Whether landowners benefit from either the sale or letting of land to developers offsetting their environmental impact will ultimately depend on whether the returns are better than income from other land uses. While the concept of biodiversity net gain was embedded by some local authorities years ago, it will be new to the majority – and the value assigned to this type of land use will take some time to be established. Kieron said: “We work with estates all over the UK and there is a lot of land which is never going to be suitable for development and perhaps doesn’t yield particularly well from agricultural use either. Therefore, selling to a developer to offset their biodiversity impact, or managing it on their behalf for a rent, might have more value. Currently it’s hard to put a per-hectare value on anything, and that’s the question everyone will be wanting the answer to.”
There are wider considerations, too. Offsetting must be carried out for a minimum term of 30 years. And with little clarity on how agriculture and environmental schemes will shape up post-Brexit, there may well turn out to be better, more profitable options available to farms and estates. “For example, a site near a settlement might not currently be suitable for housing but, in 15 years’ time, it might be. Things change,” Kieron continued. "If you sign up for biodiversity net gain offsetting for 30 years now, you could be waiving your ability to realise the development value of that land in 15 years’ time. It’s a long-term play, and needs plenty of consideration.”
“It will be a long-term play, so landowners need to understand the potential of their landholding”
Kieron advises landowners who may be assessing the development potential of their land – or who would consider engaging with a developer – to provide land for biodiversity offsetting to first establish their position. “From the outset you need to look at land you would consider viable for a project such as this,” he said. “It may be that marginal farmland is not yielding enough of a return to warrant it being kept in
food production. Assessing its baseline score on current habitat is the starting point. Once you know its current position, you can begin to establish what would need to be done in order to register a 10% increase in net biodiversity.” Defra’s biodiversity unit calculation is based on habitat distinctiveness, condition and area.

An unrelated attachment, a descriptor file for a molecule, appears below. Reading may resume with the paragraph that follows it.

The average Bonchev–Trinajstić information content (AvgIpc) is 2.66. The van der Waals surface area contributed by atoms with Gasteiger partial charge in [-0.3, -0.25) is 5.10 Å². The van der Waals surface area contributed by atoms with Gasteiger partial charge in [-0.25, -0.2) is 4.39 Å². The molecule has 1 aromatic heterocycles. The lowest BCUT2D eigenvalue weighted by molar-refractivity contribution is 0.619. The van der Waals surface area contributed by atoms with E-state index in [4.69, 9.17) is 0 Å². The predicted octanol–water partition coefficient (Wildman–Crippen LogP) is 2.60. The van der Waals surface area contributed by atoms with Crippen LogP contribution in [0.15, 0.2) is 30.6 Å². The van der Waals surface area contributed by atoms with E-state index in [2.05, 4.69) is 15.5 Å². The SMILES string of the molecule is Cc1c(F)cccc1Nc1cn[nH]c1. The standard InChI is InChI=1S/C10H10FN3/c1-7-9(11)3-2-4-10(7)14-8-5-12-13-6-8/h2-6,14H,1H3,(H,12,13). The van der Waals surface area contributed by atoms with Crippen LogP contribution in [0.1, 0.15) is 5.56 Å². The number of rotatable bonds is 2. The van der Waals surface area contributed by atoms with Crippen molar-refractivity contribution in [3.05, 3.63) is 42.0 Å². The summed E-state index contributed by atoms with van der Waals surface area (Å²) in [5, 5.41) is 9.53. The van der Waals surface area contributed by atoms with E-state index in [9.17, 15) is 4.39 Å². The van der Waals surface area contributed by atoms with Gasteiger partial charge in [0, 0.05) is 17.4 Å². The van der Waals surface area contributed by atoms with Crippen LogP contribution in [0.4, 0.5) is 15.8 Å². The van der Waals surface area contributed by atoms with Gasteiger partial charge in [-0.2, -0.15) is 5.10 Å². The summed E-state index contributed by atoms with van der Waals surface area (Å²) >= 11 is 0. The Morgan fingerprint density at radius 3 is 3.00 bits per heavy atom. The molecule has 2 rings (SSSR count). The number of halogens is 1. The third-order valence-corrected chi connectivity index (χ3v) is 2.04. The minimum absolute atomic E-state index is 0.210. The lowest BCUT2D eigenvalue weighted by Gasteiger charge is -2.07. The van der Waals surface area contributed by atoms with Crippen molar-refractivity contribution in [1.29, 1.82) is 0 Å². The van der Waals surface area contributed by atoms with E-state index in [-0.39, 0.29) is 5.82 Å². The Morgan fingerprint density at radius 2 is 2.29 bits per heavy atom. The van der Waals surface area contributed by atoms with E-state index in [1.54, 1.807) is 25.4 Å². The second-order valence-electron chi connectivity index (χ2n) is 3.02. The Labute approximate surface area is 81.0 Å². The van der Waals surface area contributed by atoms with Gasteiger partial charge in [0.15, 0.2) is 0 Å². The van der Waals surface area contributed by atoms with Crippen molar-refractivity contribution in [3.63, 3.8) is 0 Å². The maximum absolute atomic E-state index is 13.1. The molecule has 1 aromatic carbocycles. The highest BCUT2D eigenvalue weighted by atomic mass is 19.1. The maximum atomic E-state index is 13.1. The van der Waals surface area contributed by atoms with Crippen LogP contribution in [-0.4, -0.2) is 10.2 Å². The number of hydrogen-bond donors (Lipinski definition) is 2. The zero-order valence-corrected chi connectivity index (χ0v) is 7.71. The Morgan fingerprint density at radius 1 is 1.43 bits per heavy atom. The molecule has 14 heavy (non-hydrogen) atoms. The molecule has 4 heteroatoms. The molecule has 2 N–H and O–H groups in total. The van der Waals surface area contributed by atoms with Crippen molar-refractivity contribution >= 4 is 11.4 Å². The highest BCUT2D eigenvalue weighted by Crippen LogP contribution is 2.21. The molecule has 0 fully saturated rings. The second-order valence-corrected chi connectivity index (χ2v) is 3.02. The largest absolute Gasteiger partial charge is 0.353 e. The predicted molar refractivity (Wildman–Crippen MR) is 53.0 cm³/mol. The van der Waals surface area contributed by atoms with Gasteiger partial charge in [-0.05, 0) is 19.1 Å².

Getting into a good position
To calculate baseline biodiversity units before development, distinctiveness and condition are given ‘scores’ which are multiplied, together with hectares or kilometres of habitat. Risk multipliers are introduced to account for difficulty of habitat creation, distance of offset from development and time for created habitats to reach target condition. Each risk multiplier is assigned a numerical ‘score’ enabling post-development biodiversity units to be calculated. A 10% improvement on the pre-development score must be demonstrated.
Off-site compensation is agreed as a last resort, and local authorities will review developers’ plans to ensure they deliver compensation through local habitat creation projects. Councils want to see enhancements on-site or nearby and, if this cannot be achieved, the developer could face a financial penalty. The result of a consultation held earlier this year estimates that a tariff set between £9,000 and £15,000 per biodiversity unit would stop a payment being preferable to investing in improving biodiversity.
Mandating biodiversity net gain will accelerate activity in this area, and those who have suitable assets and are in a position to move forward may well stand to gain most. Kieron said: “We have expertise across a multitude of disciplines within Carter Jonas and are working on a number of significant strategic land developments with developers, who will be looking at all the options in front of them. “Landowners, particularly those near settlements or near proposed strategic developments, can talk to us about the potential of their farms and estates to keep engaged in the conversation.”